The opinion of the court was delivered by: VIRGINIA A. Phillips United States District Judge
[Motion filed on March 30, 2009]
ORDER GRANTING DEFENDANT'S MOTION FOR SUMMARY JUDGMENT
Defendant Mayflower Transit, LLC's Motion for Summary Judgment came before the Court for hearing on April 13, 2009. After reviewing and considering all papers filed in support of, and in opposition to, the Motion, as well as the arguments advanced by counsel at the hearing, the Court GRANTS the Motion.
On January 5, 2009, Plaintiff Allstate Insurance Company ("Plaintiff"), as subrogee for Brian Miller, filed a form Complaint in the California Superior Court, Riverside County, against Defendant Mayflower Transit, LLC ("Defendant"), alleging the following claims: (1) "Motor Vehicle;" (2) "General Negligence;" and (3) "Equitable Subrogation." (See Not. of Removal at 7.) Defendant removed the action to this Court on February 20, 2009.
On February 25, 2009, Defendant filed a "Motion to Dismiss Complaint." Plaintiff filed Opposition on March 9, 2009; Defendant filed a Reply on March 16, 2009. On the face of Plaintiff's Complaint, it is unclear whether Brian Miller hired Defendant to move his belongings within California or outside of the state. On March 18, 2009, the Court, sua sponte, converted Defendant's Motion to Dismiss into a Motion for Summary Judgment to consider evidence of the interstate nature of the move and whether or not the Carmack Amendment completely preempts Plaintiff's California state law claims.
Pursuant to the Court's March 18 Order, Defendant filed a "Statement of Uncontroverted Facts and Conclusions of Law" ("SUF"), a supplemental brief, and the Declaration of Tina Gaugh ("Gaugh Declaration") on March 30, 2009. Plaintiff filed Opposition, a "Statement of Genuine Issues" ("SGI"), and the Declaration of Sandra D. Lovern ("Lovern Declaration") on April 6, 2009.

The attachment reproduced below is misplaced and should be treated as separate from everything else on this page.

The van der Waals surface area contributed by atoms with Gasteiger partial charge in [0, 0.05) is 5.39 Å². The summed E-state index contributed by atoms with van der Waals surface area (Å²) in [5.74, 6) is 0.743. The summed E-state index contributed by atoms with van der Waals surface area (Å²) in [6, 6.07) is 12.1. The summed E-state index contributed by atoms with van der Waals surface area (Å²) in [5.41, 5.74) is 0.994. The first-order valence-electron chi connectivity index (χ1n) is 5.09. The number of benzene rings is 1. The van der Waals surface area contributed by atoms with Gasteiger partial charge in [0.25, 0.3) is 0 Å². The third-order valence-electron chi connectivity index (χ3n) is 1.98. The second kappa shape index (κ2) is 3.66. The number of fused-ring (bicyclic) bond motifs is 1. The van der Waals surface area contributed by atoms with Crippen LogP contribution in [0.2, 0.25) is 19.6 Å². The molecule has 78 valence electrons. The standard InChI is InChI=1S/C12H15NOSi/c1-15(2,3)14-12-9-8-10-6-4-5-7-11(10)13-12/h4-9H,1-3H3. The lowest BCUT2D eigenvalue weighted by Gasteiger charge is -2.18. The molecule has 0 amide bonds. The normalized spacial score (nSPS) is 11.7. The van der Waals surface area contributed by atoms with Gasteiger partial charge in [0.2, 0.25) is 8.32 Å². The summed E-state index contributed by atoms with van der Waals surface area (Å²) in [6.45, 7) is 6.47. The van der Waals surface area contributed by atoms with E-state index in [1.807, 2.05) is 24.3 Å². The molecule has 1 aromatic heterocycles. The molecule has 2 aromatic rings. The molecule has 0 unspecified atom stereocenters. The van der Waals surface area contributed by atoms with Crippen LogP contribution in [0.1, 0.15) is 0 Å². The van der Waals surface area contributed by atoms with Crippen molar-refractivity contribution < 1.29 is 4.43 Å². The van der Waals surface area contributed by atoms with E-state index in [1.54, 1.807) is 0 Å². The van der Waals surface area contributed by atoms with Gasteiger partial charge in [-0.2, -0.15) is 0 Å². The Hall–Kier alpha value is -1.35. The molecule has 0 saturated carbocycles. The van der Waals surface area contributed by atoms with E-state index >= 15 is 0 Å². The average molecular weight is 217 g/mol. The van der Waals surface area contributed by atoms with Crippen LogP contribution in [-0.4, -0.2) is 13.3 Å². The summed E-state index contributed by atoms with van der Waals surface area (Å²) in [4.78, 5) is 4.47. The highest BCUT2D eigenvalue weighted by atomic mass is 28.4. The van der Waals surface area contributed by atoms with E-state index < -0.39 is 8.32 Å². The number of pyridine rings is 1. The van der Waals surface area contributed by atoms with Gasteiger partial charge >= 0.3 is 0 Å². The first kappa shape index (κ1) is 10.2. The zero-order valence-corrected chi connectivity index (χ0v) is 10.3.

A motion for summary judgment shall be granted when there is no genuine issue as to any material fact and the moving party is entitled to judgment as a matter of law. Fed. R. Civ. P. 56(c); Anderson v. Liberty Lobby, Inc., 477 U.S. 242, 247-48 (1986). The moving party must show that "under the governing law, there can be but one reasonable conclusion as to the verdict." Anderson, 477 U.S. at 250.
Generally, the burden is on the moving party to demonstrate that it is entitled to summary judgment. Margolis v. Ryan, 140 F.3d 850, 852 (9th Cir. 1998); Retail Clerks Union Local 648 v. Hub Pharmacy, Inc., 707 F.2d 1030, 1033 (9th Cir. 1983). The moving party bears the initial burden of identifying the elements of the claim or defense and evidence that it believes demonstrates the absence of an issue of material fact. Celotex Corp. v. Catrett, 477 U.S. 317, 323 (1986).
When the non-moving party has the burden at trial, however, the moving party need not produce evidence negating or disproving every essential element of the non-moving party's case. Celotex, 477 U.S. at 325. Instead, the moving party's burden is met by pointing out there is an absence of evidence supporting the non-moving party's case. Id.
The burden then shifts to the non-moving party to show that there is a genuine issue of material fact that must be resolved at trial. Fed. R. Civ. P. 56(e); Celotex, 477 U.S. at 324; Anderson, 477 U.S. at 256. The non-moving party must make an affirmative showing on all matters placed in issue by the motion as to which it has the burden of proof at trial. Celotex, 477 U.S. at 322; Anderson, 477 U.S. at 252; see also William W. Schwarzer,
A. Wallace Tashima & James M. Wagstaffe, Federal Civil Procedure Before Trial, 14:144
A genuine issue of material fact will exist "if the evidence is such that a reasonable jury could return a verdict for the non-moving party." Anderson, 477 U.S. at 248. In ruling on a motion for summary judgment, the Court construes the evidence in the light most favorable to the non-moving party. Barlow v. Ground, 943 F.2d 1132, 1135 (9th Cir. 1991); T.W. ...